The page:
Another deputy police commissioner, Jongrak Chuthanont, says the recovered flesh comprises 'certain important internal organs' that had been cut out by an expert. There is no way, he says, she could have survived their removal.
On May 1, the case is referred to the public prosecutor who, a week later, announces that he will not proceed. Wisut is released from jail after 48 days in custody to a storm of outrage. Passaporn's family vent their anguish. 'My sister's flesh was found at the places he stayed. Doesn't this mean anything to the prosecutors?' asks Piangchai Watcharasin, Passaporn's younger sister. 'She was not only killed. She was killed in cold blood.'
Her father is too distraught to speak. He stares mutely at the cameras, mouth open in a silent and bewildered howl of pain.
Meechai Ruchuphan, a former Senate Speaker-turned-Internet pundit wades in with an opinion piece on his Web site, hailing the prosecutors as heroes who took a moral stand against police who had already tried and convicted Wisut in the court of public opinion, based on nothing but hearsay and forensic evidence of dubious reliability.
Wanchai Sonsiri, secretary-general of the Law Society of Thailand, says Wisut probably would have been acquitted based on the evidence offered by police.
'It was the perfect murder. That is what people are bound to think,' opines The Nation newspaper in a lengthy editorial calling for an urgent overhaul of the country's criminal justice system. 'As far as our justice system is concerned, whether the subject butchered his wife is secondary to whether the benefit of the doubt he has enjoyed is some kind of social privilege.'
Had the case instead involved a 'debt-ridden amphetamine addict', suggests the paper, a predictable verdict would have followed a speedy prosecution.
Wisut's lawyer, meanwhile, shouts through the closing window of his gold Mercedes that his client doesn't plan any legal action against the police and would simply like to be left alone.
More than 30 journalists and cameramen are camped out in the quiet lane fronting Wisut's townhouse. They've been there five days, and have no intention of leaving him alone. Wisut left the day before in his lawyer's Mercedes. A high-speed chase tracked him as far as Chulalongkorn Hospital, where he disappeared.
He will be sighted two days later in Rayorn province, near the Cambodian border, in the company of a wealthy local woman, and then later at a casino in Burma, lounging by the pool.
For the time being, the stakeout continues. Neighbours peer out from curtains as bored and sleep-deprived reporters slurp noodles and give full vent to black humour.
'Someone should have a look inside that,' says one, pointing at a big chrome water tank in the front yard. Bemused workers carry on with renovations next door. Kids run around, yelling, wanting someone to blow up their balloons. Across the road, a sign proclaims 'Ghosts Co Ltd'. I assume it's a prank but inquiries reveal it is the real name of a software company.
Inside the fence, fringed by papaya trees, goldfish swim lazily in a lily pond. Rusty dumbbells sit next to a weight-lifting bench and a collection of brooms and mops. The postman arrives, and noodles are spilt and beer cans kicked over as the cameramen rush for the fence. Wisut's teenage son, Chatchiwan, slouches through the sliding doors. 'Please leave us alone,' he says. There are dark circles under his eyes, which are bloodshot. 'I don't know where my father has gone. He didn't say.'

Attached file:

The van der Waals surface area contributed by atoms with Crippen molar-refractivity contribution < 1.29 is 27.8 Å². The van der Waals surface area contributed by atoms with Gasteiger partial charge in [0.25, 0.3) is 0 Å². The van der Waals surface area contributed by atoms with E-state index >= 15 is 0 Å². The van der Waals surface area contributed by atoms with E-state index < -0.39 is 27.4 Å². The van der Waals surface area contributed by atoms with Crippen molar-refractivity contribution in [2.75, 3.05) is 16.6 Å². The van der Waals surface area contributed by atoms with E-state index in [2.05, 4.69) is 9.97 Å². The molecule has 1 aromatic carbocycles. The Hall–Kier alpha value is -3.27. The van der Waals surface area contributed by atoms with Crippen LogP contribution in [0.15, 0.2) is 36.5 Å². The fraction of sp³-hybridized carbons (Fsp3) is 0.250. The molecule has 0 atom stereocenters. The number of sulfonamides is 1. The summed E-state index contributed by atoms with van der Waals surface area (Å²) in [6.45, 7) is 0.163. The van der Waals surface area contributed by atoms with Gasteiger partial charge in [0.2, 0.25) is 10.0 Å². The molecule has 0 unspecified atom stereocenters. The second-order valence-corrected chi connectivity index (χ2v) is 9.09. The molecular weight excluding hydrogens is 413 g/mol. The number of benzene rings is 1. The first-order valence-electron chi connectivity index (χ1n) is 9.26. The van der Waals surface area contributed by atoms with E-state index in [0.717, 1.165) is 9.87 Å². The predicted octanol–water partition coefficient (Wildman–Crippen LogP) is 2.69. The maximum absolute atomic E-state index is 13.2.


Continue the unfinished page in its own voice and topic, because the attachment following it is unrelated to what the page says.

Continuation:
Back at Bangkok's Ramathibidee Hospital, Dr Porntip Rojanasunant is holding court. The whippet-thin forensic pathologist with a wild and spiky dyed-red mane became a household name in Thailand after her work on another dismemberment case three years ago.
In that case, Serm Sakhonrat was jailed for life after admitting shooting his sweetheart, fifth-year medical student Jenjira Ployangunsri, then chopping her body into small chunks and flushing it piece by piece down the toilet. Footage is regularly replayed of Porntip sifting through unspeakable filth for little bits of bone and tissue in sewers beneath the killer's apartment.
Porntip is scathing in her criticism of police conduct in the Passaporn case and says she fears it will provide a guidebook for future killers. 'Forensic science is something best left to professionals,' she says. 'Many, many people have escaped justice in this country because of police not doing their job properly. They have substandard equipment and the results of their DNA testing may be open to challenge in court.'
In the early stages of the investigation, she was asked to help with DNA testing of bloodstains found on carpet, towels and shoes at Wisut's house. These turned out to belong to the doctor, not his wife. Soon after, she was told by police her help was no longer required.
'I suspect General Sant and his men wanted to take all the credit for cracking the case,' she says. 'This silly kind of rivalry is typical in Thailand. What we need is an independent institute of forensic science.'
As police work to rebuild their case against Wisut, the doctor is now free to return to work, or even to leave the country if he wishes. The Medical Council's deputy secretary-general, Dr Chumsak Pruk-sapong, says there is no reason Wisut cannot carry out medical duties provided his employer permits it.
A spokesman for Chulalongkorn Hospital says it will discuss the matter after the attorney-general makes a final decision on the case.
Sant and his men must now hope they get the go-ahead to reopen the investigation. One police source says a special panel is now reviewing the case, trying to find ways to bolster it. Police have also appealed for witnesses who may have seen the doctor with his wife in the vicinity of the hospital to come forward.
For Passaporn, there is no hope of anything resembling a burial, and her family is distraught. 'She'll know no peace,' says one family member, who did not want to be named. 'I pray her ghost will lead the police to the evidence they need.'
Even white-coated rationalists like Porntip refuse to discount the possibility of assistance from strange quarters. 'You know, it's a funny thing,' she says. 'In the Jenjira case, it was a snake that led police to a plastic bag hidden in the roof of the killer's flat. That bag contained a lock of the victim's hair, her car number plates and her ID card. If the bag hadn't been found, the killer might never have confessed.' She runs her hand through her red spikes. 'Maybe we will have to wait for another snake.'